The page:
Gawker covers the Newspaper Association of America publishers’ confab in New York. S.O.S. in both meanings (save our ship; same old shit):
This morning’s opening session of the Newspaper Association of America’s annual convention at the Marriott Marquis did not, for the most part, stray from the now-tired narrative about newspapers and their modern troubles. . . .
We are looking forward to the day when we don’t have these discussions about “the future of newspapers.” Every time, it goes like this: Journalism lives, but print is dead! Investors are, mostly, evil! Let us not forget that profit margins are still healthy! And most important: Newspapers are not losing readers! Remember the Internet!
Gawker also aptly sums up the industry’s real reaction to Craig Newmark, who was interviewed by Charlie Rose:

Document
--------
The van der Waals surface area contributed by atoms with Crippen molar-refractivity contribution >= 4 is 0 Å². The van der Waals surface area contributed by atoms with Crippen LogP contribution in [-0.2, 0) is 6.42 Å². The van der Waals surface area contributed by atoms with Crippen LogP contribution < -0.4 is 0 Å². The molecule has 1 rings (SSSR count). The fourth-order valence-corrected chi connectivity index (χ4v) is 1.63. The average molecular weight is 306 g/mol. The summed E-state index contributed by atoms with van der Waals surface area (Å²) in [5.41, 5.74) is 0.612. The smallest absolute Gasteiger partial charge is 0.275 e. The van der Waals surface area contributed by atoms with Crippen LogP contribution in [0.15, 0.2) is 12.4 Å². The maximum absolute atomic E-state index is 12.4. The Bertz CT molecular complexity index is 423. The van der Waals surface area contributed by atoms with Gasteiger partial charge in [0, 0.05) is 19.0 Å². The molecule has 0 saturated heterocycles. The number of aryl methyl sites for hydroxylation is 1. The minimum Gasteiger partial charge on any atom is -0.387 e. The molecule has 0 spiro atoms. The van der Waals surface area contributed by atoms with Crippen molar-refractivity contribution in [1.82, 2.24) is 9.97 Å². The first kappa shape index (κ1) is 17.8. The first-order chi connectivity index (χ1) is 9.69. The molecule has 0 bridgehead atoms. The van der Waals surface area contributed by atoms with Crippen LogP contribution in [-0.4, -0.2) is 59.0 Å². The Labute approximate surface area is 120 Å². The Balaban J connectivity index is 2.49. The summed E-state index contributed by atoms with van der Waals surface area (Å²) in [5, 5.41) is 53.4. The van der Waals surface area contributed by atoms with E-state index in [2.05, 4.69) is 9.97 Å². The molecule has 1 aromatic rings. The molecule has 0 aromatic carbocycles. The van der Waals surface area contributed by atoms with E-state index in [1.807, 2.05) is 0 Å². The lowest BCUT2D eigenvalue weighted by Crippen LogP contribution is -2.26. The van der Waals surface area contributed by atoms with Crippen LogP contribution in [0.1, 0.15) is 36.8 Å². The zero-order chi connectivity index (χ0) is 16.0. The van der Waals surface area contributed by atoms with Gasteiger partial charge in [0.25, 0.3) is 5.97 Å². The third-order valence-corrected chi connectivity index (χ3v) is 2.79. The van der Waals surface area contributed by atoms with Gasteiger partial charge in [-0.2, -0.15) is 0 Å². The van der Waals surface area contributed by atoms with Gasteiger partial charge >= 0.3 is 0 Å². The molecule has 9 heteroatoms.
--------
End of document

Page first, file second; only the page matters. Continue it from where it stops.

Perhaps what they find most frustrating about Mr. Newmark is his (so-far) almost total disregard for making a huge profit off of Craigslist–he’s a competitor, but he’s rejecting the cash that so many othes would gladly, desperately take.
You see, they think this is their money. No, it was our money once and now it is ours again. Simple rule of life, folks: You shouldn’t have to pay for anything you shouldn’t have to pay for. Just because someone manages to get that money out of us for awhile, that doesn’t make it theirs. Newspapers do not have some God-given right to classified revenue. Oh, yes, it was wonderful that house, job, and car ads subsidized journalism for many years. But those days are over. Get used to it. Rather still pining for business realities that are long gone, these people need to concentrate on finding and inventing new business models for news.